New Student Checklist - Getting Started


Immunisations | Police Check | parking | Books | clothes | STETHOSCOPES | MD Buddy | Checklist


The College of Medicine and Public Health will request that you undergo specific immunisations in order to be able to visit the hospital wards. Some of these immunisations are free for everyone in SA (e.g. Mantoux test) and others are not.

Getting these immunisations in advance is a good idea (booster shots of Hepatitis can take around 7 months to complete!), but not critical if they are not done by the time you start in February. The school will advise you all about it and you'll have ample time to complete them all so long as you get started early on in first year.Details of the Health Screening and Vaccination Schedules required for working in the South Australian Health Services can be found on the Flinders Website. It is recommended that you carefully read the Health Advisory Booklet and complete Form A and Form B (included at the end of the booklet).

The University Health Service (on main campus near the gym) has a bulk billing GP practice on campus that are familiar with the vaccination requirements for Med students.

The immunisation requirements as of 2017 include;

  • Chickenpox - A past history of clinical chickenpox OR presence of IgG to VZV or 2 shots of Varilrix.

  • Diphtheria/Tetanus - At least 3 diphtheria/tetanus toxoid shots, at least one of which was administered aged >10 years.

  • Hepatitis A - If no immunity shown from serological screening then administration of at least 2 dose monovalent Hepatitis A vaccine or 3 dose combination Hepatitis A/B vaccine.

  • Hepatitis B - Results from a recent Hepatitis B serology test including evidence of immunity (Hep B surface antibody >10 IU/ml).

  • Hepatitis C - Results from a recent Hepatitis C antibody test.

  • HIV - Results from a recent HIV antibody test.

  • Measles/Mumps/Rubella - At least 2 doses of MMR vaccine.

  • Pertussis (Whooping cough) - Single booster dose (given as dTpa).

  • Poliomyelitis - At least 3 doses of inactivated polio vaccine.

  • Tuberculosis - Via email, your risk factors are determined and you may have to do a Mantoux test (at a location such as RAH) to determine your TB exposure status, and potentially get a BCG vaccine.


All students at Flinders are required to undergo either a National Police Check, Criminal History Screening Check and/or a Working with Children check prior to undertaking any placement. This requirement is now compulsory in most states and territories in Australia and is managed at the state or territory level in accordance with their respective legislation. Details for both the South Australian and Northern Territory campus requirements are outlined in the Criminal History Screening Medical Course Fact Sheet.

These checks may take a month or two to go through, and the school will be happy to answer questions on exactly what is needed, so feel free to email them.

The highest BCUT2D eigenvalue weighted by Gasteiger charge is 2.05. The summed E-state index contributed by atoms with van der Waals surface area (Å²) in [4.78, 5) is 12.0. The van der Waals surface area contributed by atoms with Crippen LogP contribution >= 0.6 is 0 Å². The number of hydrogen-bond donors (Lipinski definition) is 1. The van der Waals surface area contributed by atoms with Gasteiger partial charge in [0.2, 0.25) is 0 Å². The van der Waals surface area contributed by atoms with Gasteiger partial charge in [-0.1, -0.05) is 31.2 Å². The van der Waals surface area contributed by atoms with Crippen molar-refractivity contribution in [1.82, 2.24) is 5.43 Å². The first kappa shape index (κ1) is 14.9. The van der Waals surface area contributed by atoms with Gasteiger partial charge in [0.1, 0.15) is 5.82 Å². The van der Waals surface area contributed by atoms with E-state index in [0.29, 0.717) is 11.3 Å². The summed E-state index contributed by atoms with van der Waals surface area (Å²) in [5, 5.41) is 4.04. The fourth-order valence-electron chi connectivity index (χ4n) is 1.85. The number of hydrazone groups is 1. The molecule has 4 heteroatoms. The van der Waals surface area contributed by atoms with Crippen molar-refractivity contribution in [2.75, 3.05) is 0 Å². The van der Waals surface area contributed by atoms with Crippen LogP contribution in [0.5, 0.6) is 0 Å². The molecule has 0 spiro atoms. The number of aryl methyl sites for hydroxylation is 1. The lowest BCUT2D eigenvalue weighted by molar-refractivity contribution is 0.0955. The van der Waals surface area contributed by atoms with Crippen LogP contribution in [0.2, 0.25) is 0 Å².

Note: Students with 'relevant' criminal records may not be permitted to undertake their placements and may therefore not be able to complete their course requirements. If any student is concerned that their criminal record may preclude them from placement it is advisable they discuss their concerns with their Course Coordinator.


If you are planning on driving to University you will require a parking permit. Permits can be purchased in person from Connect on main campus, at The Hub. or online. Details including the parking permit form can be found on the University website, and there are permits that cover either just one semester or the whole year. Make sure the permit is always visible.

The best parking spots are Car Park 1 for access to 1st and 2nd year lecture theatres and labs (and main campus). Car park 12, 21 and the overflow parking on the sports oval are good alternatives if car park 1 is full or you want access to the hospital. Checkout the campus map for more options.

Pro tip: The carparks fill up fast, especially early in the semesters, so getting to the carparks before 9am is strongly advised, otherwise the carparks further up main campus have a 10-15+ minute walk to the medical centre.


Don't get concerned about buying textbooks before the start of the course. A good option is to talk to other students from 1st year and above and borrow books from the library until you find what works for you. Also checkout the FMSS Textbook Guide. Upper year students are full of good (and mixed) advice on textbooks, and you'll just have to trust us when we advise you to hold off on dropping large wads of cash on books until after your orientation/first week or two.

Almost all books are available in electronic form (PDF) from peers/upper years/library, and hardcopies can be borrowed from the library. You can buy second hand books from Facebook Markt and new from Co-op Bookstore. Alternatively, many of the books can be found cheaper via BookDepository, which is UK based, but with better prices and often free shipping (2-3 weeks delivery time).

Having said this, I wouldn’t stress too much about books at this stage because everyone uses different books and you are going to have to try out a few different ones before you figure out what suits you.


  • CLINICAL - You will need to wear clinical clothes (business casual)   in the first year for ward visits and standardised patient examinations. It is also advisable to avoid overt jewellery or anything that can hang down over a patient during examinations or pose an infection risk such as necklaces, bangles or ties. You'll see upper years dressed clinically quite often, and that will give you a fairly good idea of the 'medical student' fashion.

  • LAB - You will need to wear laboratory suitable clothes for histology, pathology and anatomy classes as they are held in operational laboratories. You will be asked to leave if you are dressed inappropriately. Specifically you must wear closed shoes.


You don’t really need a Stethoscope in the first semester but you will need it in the second semester. Medshop Australia is a good place to buy stethoscopes, however there are many other retailers online. 

The most popular model around the hospital is the Littmann Classic II S.E closely followed by the more expensive Cardiology III.